Brain games for study breaks

As exams rapidly approach, individuals are often overwhelmed and struggle to keep their focus while studying. Research suggests that brain games can make for a more productive study break as these activities keep the mind active, while offering a comforting way to de-stress. Whether it be a crossword, a jigsaw puzzle, or sudoku, mind games have been known to improve memory, cognitive function, attention span, and other brain functions vital to student success. 

For most students, retaining complex information can be challenging. A study conducted at the University of Exeter and King’s College London found that participants who frequently played crossword and sudoku puzzles demonstrated sharper performances across several tasks. These tasks were specifically designed to assess memory, attention, and reasoning. The study also suggests that playing such games helps keep the brain younger as one ages, reducing the likelihood of later developing advanced stages of dementia or Alzheimer’s disease. 

Additionally, students who often play brain games find that they help with focus, since their mind is working to find a solution in an allotted amount of time. While some like to save these puzzles for a relaxing study break, others choose to start or end their day with a brain game. For Corrina Greenler, U3 Arts, starting her morning with a crossword puzzle helps her productivity throughout the day. 

“I love how doing a crossword is something to keep my mind active but isn’t school work,”  Greenler said. “[It] gets me thinking and motivated [Once I finish one], I’m ready to work on my other tasks.” 

This satisfaction from solving a puzzle is a motivator to challenge oneself with these activities. Many individuals who partake in brain-stimulating games see this form of entertainment as exercise for the brain. A study published in the International Journal of Geritatic Psychiatry suggests that, in seniors, crosswords and other such puzzles strengthen the brain, almost like physical exercise does for the body. 

Focusing on a non-academic task for a set period of time allows students to take a break without letting their minds idle. Meredith Charney, U3 Arts, finds that doing crossword puzzles can help balance everyday stresses.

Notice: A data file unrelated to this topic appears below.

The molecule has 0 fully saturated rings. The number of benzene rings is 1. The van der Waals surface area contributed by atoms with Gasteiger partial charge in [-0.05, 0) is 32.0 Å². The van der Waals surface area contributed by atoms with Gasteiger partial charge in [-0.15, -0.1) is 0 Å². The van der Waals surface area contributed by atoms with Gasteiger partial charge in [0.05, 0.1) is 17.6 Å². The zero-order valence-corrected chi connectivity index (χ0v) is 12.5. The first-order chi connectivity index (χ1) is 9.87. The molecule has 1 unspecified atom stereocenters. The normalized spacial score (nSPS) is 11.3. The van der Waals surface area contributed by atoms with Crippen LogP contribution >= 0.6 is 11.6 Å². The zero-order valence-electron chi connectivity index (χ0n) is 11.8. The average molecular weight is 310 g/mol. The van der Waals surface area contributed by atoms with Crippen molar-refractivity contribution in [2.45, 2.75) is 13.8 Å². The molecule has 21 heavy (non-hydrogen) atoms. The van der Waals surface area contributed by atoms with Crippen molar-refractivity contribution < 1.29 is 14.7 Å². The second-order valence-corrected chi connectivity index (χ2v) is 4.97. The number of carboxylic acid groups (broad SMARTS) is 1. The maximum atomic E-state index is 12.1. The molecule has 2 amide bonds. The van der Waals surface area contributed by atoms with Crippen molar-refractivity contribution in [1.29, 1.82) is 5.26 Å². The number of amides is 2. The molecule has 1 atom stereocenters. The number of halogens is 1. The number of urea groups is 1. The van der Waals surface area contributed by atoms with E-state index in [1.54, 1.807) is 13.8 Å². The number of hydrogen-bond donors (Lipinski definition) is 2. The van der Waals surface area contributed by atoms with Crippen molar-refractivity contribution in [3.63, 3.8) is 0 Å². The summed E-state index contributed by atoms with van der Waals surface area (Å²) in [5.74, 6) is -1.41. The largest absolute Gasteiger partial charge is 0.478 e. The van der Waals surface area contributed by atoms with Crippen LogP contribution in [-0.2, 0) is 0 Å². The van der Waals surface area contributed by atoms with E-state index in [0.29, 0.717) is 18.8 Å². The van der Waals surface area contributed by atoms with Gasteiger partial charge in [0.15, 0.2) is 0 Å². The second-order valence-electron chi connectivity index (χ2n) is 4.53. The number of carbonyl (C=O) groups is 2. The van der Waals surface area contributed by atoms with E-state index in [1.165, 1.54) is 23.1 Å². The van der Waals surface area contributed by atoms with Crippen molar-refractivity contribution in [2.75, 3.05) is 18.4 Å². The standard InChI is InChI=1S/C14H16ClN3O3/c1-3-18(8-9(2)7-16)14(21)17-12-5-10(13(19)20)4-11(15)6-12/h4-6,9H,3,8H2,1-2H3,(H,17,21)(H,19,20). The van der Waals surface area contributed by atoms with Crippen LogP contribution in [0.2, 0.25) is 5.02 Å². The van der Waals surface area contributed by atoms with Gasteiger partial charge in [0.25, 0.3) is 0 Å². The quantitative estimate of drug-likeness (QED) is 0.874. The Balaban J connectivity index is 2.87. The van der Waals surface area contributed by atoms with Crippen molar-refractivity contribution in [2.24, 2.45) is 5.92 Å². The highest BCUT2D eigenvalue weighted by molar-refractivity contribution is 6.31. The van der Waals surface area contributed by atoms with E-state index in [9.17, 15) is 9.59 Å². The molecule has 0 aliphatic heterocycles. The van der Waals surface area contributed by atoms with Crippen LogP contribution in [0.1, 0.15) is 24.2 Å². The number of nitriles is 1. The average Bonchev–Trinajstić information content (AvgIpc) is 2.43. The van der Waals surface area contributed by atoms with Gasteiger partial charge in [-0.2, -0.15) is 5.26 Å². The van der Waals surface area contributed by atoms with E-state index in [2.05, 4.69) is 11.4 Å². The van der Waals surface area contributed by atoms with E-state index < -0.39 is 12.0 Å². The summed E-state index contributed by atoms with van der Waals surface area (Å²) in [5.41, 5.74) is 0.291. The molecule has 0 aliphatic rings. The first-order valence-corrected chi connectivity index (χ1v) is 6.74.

“I do the crossword almost every day,” Charney said. “I have a lot of anxiety, and when I’m doing a crossword, it diverts that mental energy elsewhere.” 

McGill psychology professor Dr. Richard Koestner connects brain games with the concept of flow as defined by psychologist Mihaly Csikszentmihali. 

“[Flow is] associated with pursuing interesting and challenging activities where there is a specific goal and feedback,” Koestner said. “Games and puzzles […] are designed to produce the conditions that lead to flow.” 

In contrast to watching TV and surfing the internet, which provide minimal structure to divert our attention from our anxieties, brain games allow us to spend more time in flow.

“[Research supports the idea that] increasing the number of flow activities we do each day can greatly enhance our personal well-being,” Koestner said. “I think [brain games] are more likely to produce flow [than these activities, but] we have to keep increasing challenge and skill so that the activity continues to produce flow.” 

Since high stress levels can lead to numerous health concerns, it is important to find enjoyable and productive ways to relax the mind and body. A University of Toronto study suggests that giving the mind a break allows one to return to a task with more energy and a new perspective. The results found that effective relaxation techniques vary from person to person, but for many students, crosswords and other puzzles can be a worthy means both to de-stress and to challenge oneself. Referencing Mihaly Csikszentmihali, Koestner recommends that students challenge themselves through brain games in order to reap the mental benefits.

“[With any flow activity] we [should] set goals, monitor our performance, and [aim to] increase the challenge level so that we stay in the flow channel. Sometimes we have to increase our skills so that we can manage our challenges.”

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